How South Africans are coping being locked up all day in China amid coronavirus
Winslow Forbes has been teaching in Wuhan since last year, and lives there with his wife and two children.
“The government has restricted movement in that only one person per family is allowed out every second day or so to get supplies.
“Many shops are out of perishables. Thankfully, we found one further away from where we can purchase vegetables and other goods.”
They were concerned about their health, but were positive.
South Africans in the region had banded together, he said. “The South African chat group compiled a list on Wednesday evening, and there were 78 of us in Wuhan. There may be more added now.
“Many of my colleagues who went on vacation can’t travel back to Wuhan and they are stuck. The government hasn’t said anything about this coming to an end soon.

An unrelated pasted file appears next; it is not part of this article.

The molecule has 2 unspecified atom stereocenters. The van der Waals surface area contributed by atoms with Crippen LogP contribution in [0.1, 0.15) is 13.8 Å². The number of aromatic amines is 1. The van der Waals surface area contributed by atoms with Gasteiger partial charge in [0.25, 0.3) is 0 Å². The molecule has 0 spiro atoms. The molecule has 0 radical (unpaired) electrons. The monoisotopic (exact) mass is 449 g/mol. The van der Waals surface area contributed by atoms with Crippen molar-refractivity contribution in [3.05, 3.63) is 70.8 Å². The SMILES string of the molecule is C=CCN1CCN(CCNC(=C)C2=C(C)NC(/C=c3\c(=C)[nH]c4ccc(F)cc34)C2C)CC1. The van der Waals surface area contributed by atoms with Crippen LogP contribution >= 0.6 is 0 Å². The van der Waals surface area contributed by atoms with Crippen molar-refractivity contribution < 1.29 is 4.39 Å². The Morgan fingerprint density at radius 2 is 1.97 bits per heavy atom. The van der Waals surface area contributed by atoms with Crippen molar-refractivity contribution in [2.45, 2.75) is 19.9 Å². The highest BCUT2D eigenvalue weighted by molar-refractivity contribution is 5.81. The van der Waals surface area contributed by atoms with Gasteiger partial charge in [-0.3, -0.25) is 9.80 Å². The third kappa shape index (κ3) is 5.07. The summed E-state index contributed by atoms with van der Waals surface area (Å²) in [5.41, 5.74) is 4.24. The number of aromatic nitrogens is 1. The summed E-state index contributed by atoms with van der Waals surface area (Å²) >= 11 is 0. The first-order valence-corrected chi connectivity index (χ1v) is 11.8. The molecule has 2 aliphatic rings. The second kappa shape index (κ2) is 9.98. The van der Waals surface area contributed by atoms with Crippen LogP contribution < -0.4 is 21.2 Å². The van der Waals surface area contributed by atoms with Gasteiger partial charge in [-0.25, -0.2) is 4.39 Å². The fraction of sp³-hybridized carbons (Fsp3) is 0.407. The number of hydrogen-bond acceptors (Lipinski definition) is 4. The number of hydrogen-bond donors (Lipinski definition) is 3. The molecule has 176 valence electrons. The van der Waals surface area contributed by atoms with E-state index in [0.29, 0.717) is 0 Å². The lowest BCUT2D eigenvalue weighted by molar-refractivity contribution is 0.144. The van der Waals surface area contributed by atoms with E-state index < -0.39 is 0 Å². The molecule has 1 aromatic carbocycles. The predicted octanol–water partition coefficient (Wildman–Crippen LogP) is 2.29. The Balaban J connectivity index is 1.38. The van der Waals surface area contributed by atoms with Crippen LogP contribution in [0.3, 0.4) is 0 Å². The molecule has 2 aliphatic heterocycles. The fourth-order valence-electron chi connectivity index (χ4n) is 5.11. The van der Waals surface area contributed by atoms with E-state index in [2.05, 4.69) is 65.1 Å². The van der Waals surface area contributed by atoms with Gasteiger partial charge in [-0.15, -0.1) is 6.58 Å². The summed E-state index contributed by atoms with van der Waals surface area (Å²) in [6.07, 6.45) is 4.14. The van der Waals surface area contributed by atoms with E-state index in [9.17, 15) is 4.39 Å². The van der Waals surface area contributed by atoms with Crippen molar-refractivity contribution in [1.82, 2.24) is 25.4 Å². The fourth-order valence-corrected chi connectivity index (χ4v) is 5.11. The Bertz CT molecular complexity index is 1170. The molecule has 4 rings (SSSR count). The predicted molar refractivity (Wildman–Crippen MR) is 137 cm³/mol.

"Ten days ago, they predicted another two weeks, but nothing (information) as yet.”
Zintle Mtamzeli, who teaches English in Jiangsu, a coastal province north of Shanghai, described the situation as “bad” and said what she wanted most was to be with her family.
“It is very frustrating to be locked up in the house the whole time. All I want right now is to be with my family. What you see on TV is not a real reflection of what life is like; living it is rough.”
South Africa’s National Institute of Communicable Diseases encourages the public to undertake measures to prevent the spread of respiratory infections. “We recommend practising hand hygiene and cough etiquette.
“In addition, people should adhere to avoiding close contact with people suffering from respiratory illness, wash their hands frequently, avoid markets where live animals are sold, and travellers with symptoms of acute respiratory infection should practise cough etiquette.”